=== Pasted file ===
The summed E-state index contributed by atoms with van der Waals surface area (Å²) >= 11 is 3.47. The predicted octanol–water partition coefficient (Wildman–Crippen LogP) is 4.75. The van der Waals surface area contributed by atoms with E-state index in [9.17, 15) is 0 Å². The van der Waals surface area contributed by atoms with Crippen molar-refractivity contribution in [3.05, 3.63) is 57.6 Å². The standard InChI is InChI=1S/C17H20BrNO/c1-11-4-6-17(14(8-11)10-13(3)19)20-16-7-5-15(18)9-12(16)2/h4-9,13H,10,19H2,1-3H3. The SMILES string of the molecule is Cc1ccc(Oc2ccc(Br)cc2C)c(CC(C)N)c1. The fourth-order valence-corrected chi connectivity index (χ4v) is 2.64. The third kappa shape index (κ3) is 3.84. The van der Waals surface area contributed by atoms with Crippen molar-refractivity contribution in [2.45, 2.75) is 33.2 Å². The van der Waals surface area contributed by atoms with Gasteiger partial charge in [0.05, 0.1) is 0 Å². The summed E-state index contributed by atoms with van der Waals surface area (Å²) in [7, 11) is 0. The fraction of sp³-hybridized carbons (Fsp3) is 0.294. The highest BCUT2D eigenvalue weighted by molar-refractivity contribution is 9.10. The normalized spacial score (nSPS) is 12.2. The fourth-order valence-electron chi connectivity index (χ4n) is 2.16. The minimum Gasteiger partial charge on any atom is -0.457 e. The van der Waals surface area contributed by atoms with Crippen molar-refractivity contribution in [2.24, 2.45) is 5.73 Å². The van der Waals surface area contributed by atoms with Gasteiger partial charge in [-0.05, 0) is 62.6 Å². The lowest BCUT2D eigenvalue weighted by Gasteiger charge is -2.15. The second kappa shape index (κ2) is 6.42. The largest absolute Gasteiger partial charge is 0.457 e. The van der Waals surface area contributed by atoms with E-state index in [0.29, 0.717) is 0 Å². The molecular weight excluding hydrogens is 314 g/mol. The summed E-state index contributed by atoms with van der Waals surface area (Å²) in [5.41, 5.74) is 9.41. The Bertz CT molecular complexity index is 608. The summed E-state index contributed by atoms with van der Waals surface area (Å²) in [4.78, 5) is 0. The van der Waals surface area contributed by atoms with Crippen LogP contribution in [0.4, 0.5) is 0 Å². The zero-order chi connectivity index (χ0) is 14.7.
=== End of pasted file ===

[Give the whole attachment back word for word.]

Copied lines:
The summed E-state index contributed by atoms with van der Waals surface area (Å²) >= 11 is 3.47. The predicted octanol–water partition coefficient (Wildman–Crippen LogP) is 4.75. The van der Waals surface area contributed by atoms with E-state index in [9.17, 15) is 0 Å². The van der Waals surface area contributed by atoms with Crippen molar-refractivity contribution in [3.05, 3.63) is 57.6 Å². The standard InChI is InChI=1S/C17H20BrNO/c1-11-4-6-17(14(8-11)10-13(3)19)20-16-7-5-15(18)9-12(16)2/h4-9,13H,10,19H2,1-3H3. The SMILES string of the molecule is Cc1ccc(Oc2ccc(Br)cc2C)c(CC(C)N)c1. The fourth-order valence-corrected chi connectivity index (χ4v) is 2.64. The third kappa shape index (κ3) is 3.84. The van der Waals surface area contributed by atoms with Crippen molar-refractivity contribution in [2.45, 2.75) is 33.2 Å². The van der Waals surface area contributed by atoms with Gasteiger partial charge in [0.05, 0.1) is 0 Å². The summed E-state index contributed by atoms with van der Waals surface area (Å²) in [7, 11) is 0. The fraction of sp³-hybridized carbons (Fsp3) is 0.294. The highest BCUT2D eigenvalue weighted by molar-refractivity contribution is 9.10. The normalized spacial score (nSPS) is 12.2. The fourth-order valence-electron chi connectivity index (χ4n) is 2.16. The minimum Gasteiger partial charge on any atom is -0.457 e. The van der Waals surface area contributed by atoms with Crippen molar-refractivity contribution in [2.24, 2.45) is 5.73 Å². The van der Waals surface area contributed by atoms with Gasteiger partial charge in [-0.05, 0) is 62.6 Å². The lowest BCUT2D eigenvalue weighted by Gasteiger charge is -2.15. The second kappa shape index (κ2) is 6.42. The largest absolute Gasteiger partial charge is 0.457 e. The van der Waals surface area contributed by atoms with E-state index in [0.29, 0.717) is 0 Å². The molecular weight excluding hydrogens is 314 g/mol. The summed E-state index contributed by atoms with van der Waals surface area (Å²) in [5.41, 5.74) is 9.41. The Bertz CT molecular complexity index is 608. The summed E-state index contributed by atoms with van der Waals surface area (Å²) in [4.78, 5) is 0. The van der Waals surface area contributed by atoms with Crippen LogP contribution in [0.4, 0.5) is 0 Å². The zero-order chi connectivity index (χ0) is 14.7.